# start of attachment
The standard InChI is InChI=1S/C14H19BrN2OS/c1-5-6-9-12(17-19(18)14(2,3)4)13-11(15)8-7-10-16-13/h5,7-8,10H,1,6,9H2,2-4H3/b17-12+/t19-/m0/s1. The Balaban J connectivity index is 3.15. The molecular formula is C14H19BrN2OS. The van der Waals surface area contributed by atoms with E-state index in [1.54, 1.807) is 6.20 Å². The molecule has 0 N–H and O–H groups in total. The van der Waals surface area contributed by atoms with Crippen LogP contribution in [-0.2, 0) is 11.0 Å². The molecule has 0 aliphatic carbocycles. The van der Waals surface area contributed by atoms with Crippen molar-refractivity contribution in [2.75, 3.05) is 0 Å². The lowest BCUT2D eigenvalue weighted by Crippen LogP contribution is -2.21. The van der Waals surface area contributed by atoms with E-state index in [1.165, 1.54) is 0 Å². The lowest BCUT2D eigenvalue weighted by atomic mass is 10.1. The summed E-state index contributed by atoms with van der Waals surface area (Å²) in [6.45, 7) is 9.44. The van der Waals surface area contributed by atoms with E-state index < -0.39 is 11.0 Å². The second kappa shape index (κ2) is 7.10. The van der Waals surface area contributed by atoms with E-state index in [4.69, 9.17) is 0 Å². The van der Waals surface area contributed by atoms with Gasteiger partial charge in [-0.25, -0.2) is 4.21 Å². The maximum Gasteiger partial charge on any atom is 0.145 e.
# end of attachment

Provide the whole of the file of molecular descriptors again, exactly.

The standard InChI is InChI=1S/C14H19BrN2OS/c1-5-6-9-12(17-19(18)14(2,3)4)13-11(15)8-7-10-16-13/h5,7-8,10H,1,6,9H2,2-4H3/b17-12+/t19-/m0/s1. The Balaban J connectivity index is 3.15. The molecular formula is C14H19BrN2OS. The van der Waals surface area contributed by atoms with E-state index in [1.54, 1.807) is 6.20 Å². The molecule has 0 N–H and O–H groups in total. The van der Waals surface area contributed by atoms with Crippen LogP contribution in [-0.2, 0) is 11.0 Å². The molecule has 0 aliphatic carbocycles. The van der Waals surface area contributed by atoms with Crippen molar-refractivity contribution in [2.75, 3.05) is 0 Å². The lowest BCUT2D eigenvalue weighted by Crippen LogP contribution is -2.21. The van der Waals surface area contributed by atoms with E-state index in [1.165, 1.54) is 0 Å². The lowest BCUT2D eigenvalue weighted by atomic mass is 10.1. The summed E-state index contributed by atoms with van der Waals surface area (Å²) in [6.45, 7) is 9.44. The van der Waals surface area contributed by atoms with E-state index < -0.39 is 11.0 Å². The second kappa shape index (κ2) is 7.10. The van der Waals surface area contributed by atoms with E-state index in [4.69, 9.17) is 0 Å². The van der Waals surface area contributed by atoms with Gasteiger partial charge in [-0.25, -0.2) is 4.21 Å². The maximum Gasteiger partial charge on any atom is 0.145 e.